You may notice that the video in question refers to the game Adventure Island. That's because Hudson decided to change things a bit when it moved The Dragon's Trap to NEC's Japan-conquering 16-bit console.

Other publishers similarly opted to recast this platformer's title during the porting process. A couple of examples: Sega called its on-the-go Game Gear effort Monster World II: The Dragon's Trap, while Hudson and NEC transformed Adventure Island to Dragon's Curse while localizing the former for the North American market.

I bring up all of the above because publisher DotEmu and developer Lizardcube just revealed that they're busy working on a remake of the game that will be called Wonder Boy: The Dragon's Trap.

Apparently Lizardcube is a two-person company. Normally that would concern me, but in this case, it doesn't--thanks to the fact that the people in question (Omar Cornut and Ben Fiquet) both had a hand in creating the excellent Soul Bubbles, aka Awatama, for the Nintendo DS.

Sadly, the trailer above doesn't reveal when this prettied-up take on The Dragon's Trap will see the light of day.

In the meantime, let's chat about which one looks better. Personally, I think both sport some pretty stellar visuals. Obviously Lizardcube's reimagining is the more glossy and modern of the two, but Hudson's spritework is nothing to be sneezed at either.

What do all of you think? Also, what do you think of this latest take on Westone's classic?

Wednesday, June 01, 2016

I know almost nothing about Thomas the Tank Engine, so why am I strangely attracted to this upcoming Japanese 3DS game?

The game in question: Tetsudou Nippon! Rosen Tabi: Kikansha Thomas-hen Oigawa Tetsudou!

I have no idea what that means in English, but I that's OK--all you really need to know is this is yet another 3DS train simulation game from the masters of the genre, Sonic Powered.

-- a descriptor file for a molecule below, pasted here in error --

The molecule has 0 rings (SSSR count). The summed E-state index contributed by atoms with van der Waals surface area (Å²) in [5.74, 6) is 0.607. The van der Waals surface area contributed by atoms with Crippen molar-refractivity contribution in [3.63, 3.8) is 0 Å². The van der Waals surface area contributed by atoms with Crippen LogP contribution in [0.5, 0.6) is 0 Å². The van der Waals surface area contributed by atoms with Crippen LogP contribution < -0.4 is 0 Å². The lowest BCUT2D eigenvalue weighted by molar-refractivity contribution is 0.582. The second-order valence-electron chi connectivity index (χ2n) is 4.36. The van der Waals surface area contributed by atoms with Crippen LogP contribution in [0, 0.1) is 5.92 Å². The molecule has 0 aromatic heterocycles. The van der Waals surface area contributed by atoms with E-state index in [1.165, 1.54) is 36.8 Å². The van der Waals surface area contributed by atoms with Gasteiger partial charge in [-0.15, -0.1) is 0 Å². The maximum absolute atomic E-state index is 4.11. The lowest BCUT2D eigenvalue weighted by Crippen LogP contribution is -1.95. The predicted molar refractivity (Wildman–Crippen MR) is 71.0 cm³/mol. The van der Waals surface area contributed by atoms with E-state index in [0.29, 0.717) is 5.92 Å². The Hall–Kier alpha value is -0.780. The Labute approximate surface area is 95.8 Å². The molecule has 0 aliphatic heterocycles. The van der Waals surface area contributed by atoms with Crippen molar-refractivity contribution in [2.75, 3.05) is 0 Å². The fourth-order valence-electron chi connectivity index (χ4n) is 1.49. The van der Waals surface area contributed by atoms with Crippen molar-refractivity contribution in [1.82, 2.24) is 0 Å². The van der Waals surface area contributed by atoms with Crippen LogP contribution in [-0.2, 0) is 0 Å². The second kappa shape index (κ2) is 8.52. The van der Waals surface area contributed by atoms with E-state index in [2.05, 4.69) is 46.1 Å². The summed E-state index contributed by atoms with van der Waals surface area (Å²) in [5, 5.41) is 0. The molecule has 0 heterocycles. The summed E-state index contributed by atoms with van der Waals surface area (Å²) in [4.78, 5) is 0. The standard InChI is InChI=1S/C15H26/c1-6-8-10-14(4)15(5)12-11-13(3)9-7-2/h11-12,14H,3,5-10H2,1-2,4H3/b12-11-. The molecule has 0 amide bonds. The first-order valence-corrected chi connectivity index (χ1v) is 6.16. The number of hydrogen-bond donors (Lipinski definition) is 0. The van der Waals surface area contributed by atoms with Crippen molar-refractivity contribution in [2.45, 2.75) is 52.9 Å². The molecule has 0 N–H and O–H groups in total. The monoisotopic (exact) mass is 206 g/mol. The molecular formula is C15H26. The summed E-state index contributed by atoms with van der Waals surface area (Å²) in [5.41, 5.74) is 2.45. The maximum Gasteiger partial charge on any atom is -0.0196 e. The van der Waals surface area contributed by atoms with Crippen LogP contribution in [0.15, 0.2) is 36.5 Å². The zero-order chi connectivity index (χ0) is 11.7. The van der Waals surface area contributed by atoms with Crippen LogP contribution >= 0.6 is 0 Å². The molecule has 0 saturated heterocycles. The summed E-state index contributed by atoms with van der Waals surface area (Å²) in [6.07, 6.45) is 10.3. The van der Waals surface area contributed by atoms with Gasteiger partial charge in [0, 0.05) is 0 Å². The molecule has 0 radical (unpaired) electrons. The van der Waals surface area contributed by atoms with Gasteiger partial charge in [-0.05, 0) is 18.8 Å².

Or maybe I should say it would be yet another 3DS train simulation game if it didn't throw a wrench into the works by featuring the world-famous Thomas the Tank Engine character.

Although I've never played any of Sonic Powered's million (give or take a few hundred thousand) 3DS choo-choo sims, I've long wanted to do so.

As for why the one starring Thomas the Tank Engine has me thinking of biting the bullet, so to speak, well, I'm not sure. OK, so that's not entirely true. After reading about the game on both and yesterday, and in the process discovering that this title's Thomas mode switches out the Japanese Rail Sim series' realistic trappings for ones far more colorful and toylike, I was smitten.

That doesn't mean I've already pre-ordered Tetsudou Nippon! Rosen Tabi: Kikansha Thomas-hen Oigawa Tetsudou! Nor does it guarantee I'll do so between now and when the game is released in late July (carrying a price tag of 6,264 yen, or about $57).

I am seriously considering it, though. Should I go through with it, I'll of course do my best to share some impressions in a future post.

Are any of you similarly attracted to this curious import? If so, please tell me (and others) why in the comments section below.

Tuesday, May 31, 2016

So, who else has plopped down 60 big ones for the North American version of Yomawari: Night Alone?

What kind of idiot agrees to spend $60 to buy a second copy of a game he already owns--especially when that money could be put toward the purchase of one or more of the titles currently taking up space on his or her miles-long wish list?

This kind of idiot, that's who.

I say this because over the weekend I decided to pre-order one of the Yomawari: Night Alone limited editions currently being offered up on the NIS America online store.

That wouldn't seem light such a stupid--or at least strange--move if I didn't already own a copy of the Japanese release of this cute-yet-unsettling Vita game. (Check out some photos of Yomawari's Japanese case, cartridge and instruction sheet in this recent "Nice Package!" post.)

Worse yet: I've yet to even stick my Japanese Yomawari cart into my pink-and-white Vita.

So, why did I willingly agree to hand over $60 for the game's North American limited edition when it hits the streets here on Oct. 25? To be completely honest, I was suckered in by this LE's contents.

I mean, who wouldn't want a heat-changing tumbler that features an image of this adventure's protagonist? Nearly as appealing for yours truly: a pair of full-color, soft-cover art books (one for Yomawari: Night Alone and one for the also-included htoL#NiQ: The Firefly Diary) and a jewel-cased soundtrack.

NIS America's also selling a mousepad that's branded with imagery invoking both hotL#NiQ and Yomawari, but that's a separate, $15 purchase, and although I love it, I don't love it enough to blow $75 on the whole she-bang.

Will any of you also plop down some hard-earned cash on some version of Yomawari: Night Alone after it's made available this fall? If so, which one do you have your eye on at the moment?

See also: previous Yomawari-focused posts